The spring semester has begun...and nothing has changed for me. I still attend my two classes (on alternate Thursday evenings), where I listen to other mastery candidates talk about their trials and challenges, of which I currently have none, apart from having to explain what I learned in grad school to Charlie every week. That is interesting. We're almost done with my entire first year, and it's been an interesting process. I think Charlie's favorite part, so far, has been learning to use the statistical software still on my computer, though there were a few naturalist skills I brought home that were actually new to him, too. Most of his questions are about things he already knows, though. He's just trying to make me figure out how to explain it. Anyway, other than those two duties, I wander around campus, I talk to people, I explore the woods, and I drop in on the occasional workshop. That's it.
June's academic life is a bit more exciting. She has all her graduation requirements met except psychology and magic, though she's decided to work on athletics as well--she met her requirement by playing basketball as an undergrad, and that was a long time ago. So, now she has classes--five of them.
She's taking all of Allen's classes this semester, because she has only one year to meet her psychology requirement--that, plus group therapy, plus Philosopher's Stone Soup, and she's seeing him pretty much every day. She's thinking of asking him to teach her magic, too.
Anyway, so that's Intro to Psychology AND Dark Waters, which sounds like a challenge, because the former is supposed to be a prerequisite to the latter, and also Gender Studies, though of course she's in Kit's section. Remember that Kit and Allen teach that class as single-sex classes that meet together several times.
She's also taking both Personal Safety and Fitness, and Sword with Karen, who is already her athletics master. Neither class has any homework except physical exercise, so it's not an excessive burden. In a week or two she'll start preparing for the summer camp, but for now she has no job to compete with her time.
She's starting to look a bit less lost, a bit more engaged, too. She has friends here, other than me. I'm not sure how I feel about that. I'm glad she's doing well, of course...but.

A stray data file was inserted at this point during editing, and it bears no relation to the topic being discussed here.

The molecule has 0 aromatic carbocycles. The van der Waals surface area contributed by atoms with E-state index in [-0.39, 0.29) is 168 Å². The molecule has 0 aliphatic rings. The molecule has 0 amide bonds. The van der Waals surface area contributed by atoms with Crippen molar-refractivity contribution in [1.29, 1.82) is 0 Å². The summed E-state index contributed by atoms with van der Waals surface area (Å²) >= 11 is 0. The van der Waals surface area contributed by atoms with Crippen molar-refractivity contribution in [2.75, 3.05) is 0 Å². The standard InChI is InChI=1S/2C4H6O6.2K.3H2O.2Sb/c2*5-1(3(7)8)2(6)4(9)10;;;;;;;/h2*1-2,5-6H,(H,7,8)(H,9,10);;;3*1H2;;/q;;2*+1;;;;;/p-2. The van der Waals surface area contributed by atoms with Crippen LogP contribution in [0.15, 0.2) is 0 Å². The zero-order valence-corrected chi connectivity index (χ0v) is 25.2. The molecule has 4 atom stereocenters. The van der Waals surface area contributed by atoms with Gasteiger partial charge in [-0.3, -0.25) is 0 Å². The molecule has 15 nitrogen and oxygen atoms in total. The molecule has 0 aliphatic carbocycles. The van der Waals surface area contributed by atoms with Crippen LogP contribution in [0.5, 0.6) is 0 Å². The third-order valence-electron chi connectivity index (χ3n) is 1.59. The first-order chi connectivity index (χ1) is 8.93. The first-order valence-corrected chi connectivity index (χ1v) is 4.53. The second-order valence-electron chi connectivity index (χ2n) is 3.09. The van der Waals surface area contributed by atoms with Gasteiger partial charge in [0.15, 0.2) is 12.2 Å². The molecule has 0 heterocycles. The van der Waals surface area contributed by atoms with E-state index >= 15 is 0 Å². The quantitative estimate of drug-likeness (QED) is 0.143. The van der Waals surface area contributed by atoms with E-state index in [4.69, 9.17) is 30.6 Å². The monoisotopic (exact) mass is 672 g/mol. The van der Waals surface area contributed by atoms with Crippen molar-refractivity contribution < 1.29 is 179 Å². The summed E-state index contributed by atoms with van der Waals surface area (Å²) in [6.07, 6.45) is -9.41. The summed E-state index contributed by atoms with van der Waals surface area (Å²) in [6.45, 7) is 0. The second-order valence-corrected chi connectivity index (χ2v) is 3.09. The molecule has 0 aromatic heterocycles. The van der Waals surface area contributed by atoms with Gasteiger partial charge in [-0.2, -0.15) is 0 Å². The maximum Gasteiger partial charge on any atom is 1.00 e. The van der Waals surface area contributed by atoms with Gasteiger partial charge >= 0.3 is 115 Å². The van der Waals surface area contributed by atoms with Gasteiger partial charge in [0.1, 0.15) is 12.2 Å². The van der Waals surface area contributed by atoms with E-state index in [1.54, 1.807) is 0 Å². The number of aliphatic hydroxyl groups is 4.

Spring has spring. The weather is warm, the birds are singing loudly and often, as are various amphibians, and the main crop of lambs and kids are being born. Campus is full of flowers, mostly the subtle kinds that give people allergies, but also some of the cherries and the blueberries are breaking bud. It's getting to be pretty.
Except that yesterday it snowed. It didn't stick, but for about an hour and a half yesterday, these big, fat flakes falling....
Everyone else was in class, or at work, or something, and I had nothing in particular to do. I'd planned on reading or something, but then when I saw it was snowing, not raining, I ended up spending my time watching the snow fall instead.
I was in the Great Hall, and I was alone, though there were people in the Library and the Office, and sometimes one of them would walk through.The room was dark and silent, but cheery with Ostar decorations--brightly-colored ribbons, wooden candle-holders carved like tulips held unlit beeswax tapers here and there, and bowls of intricately-dyed eggs and blown eggshell trees. New this year are "paintings," framed images made with multi-colored lentils and peas and beans glued to boards. I think they are probably Ebony's work. She's interested in visual art, and the different lentils and things are different sizes, so she could do it. And at least some of them look like her style. Lentils and beans are, of course, seeds, which makes them the plant equivalent of eggs, so they're seasonal that way, and they all have a spring theme. And there are little bowls of jelly beans and chocolate eggs and other little treats.
I sat down next to one of those bowls and ate jelly beans while I watched the snow fall. And I thought about that day years ago, watching the snow fall with Rick and Eddy and Greg and Charlie, talking about devotion, and the phrase "your cell will teach you everything," and how many different kinds of things could work in that role, of teaching everything simply through attention. Greg spoke of his cat, then, thinking the cat might be learning from paying attention to him.
And I thought about that cat, Greg's Cat. The Great Hall seemed emptier without his small self.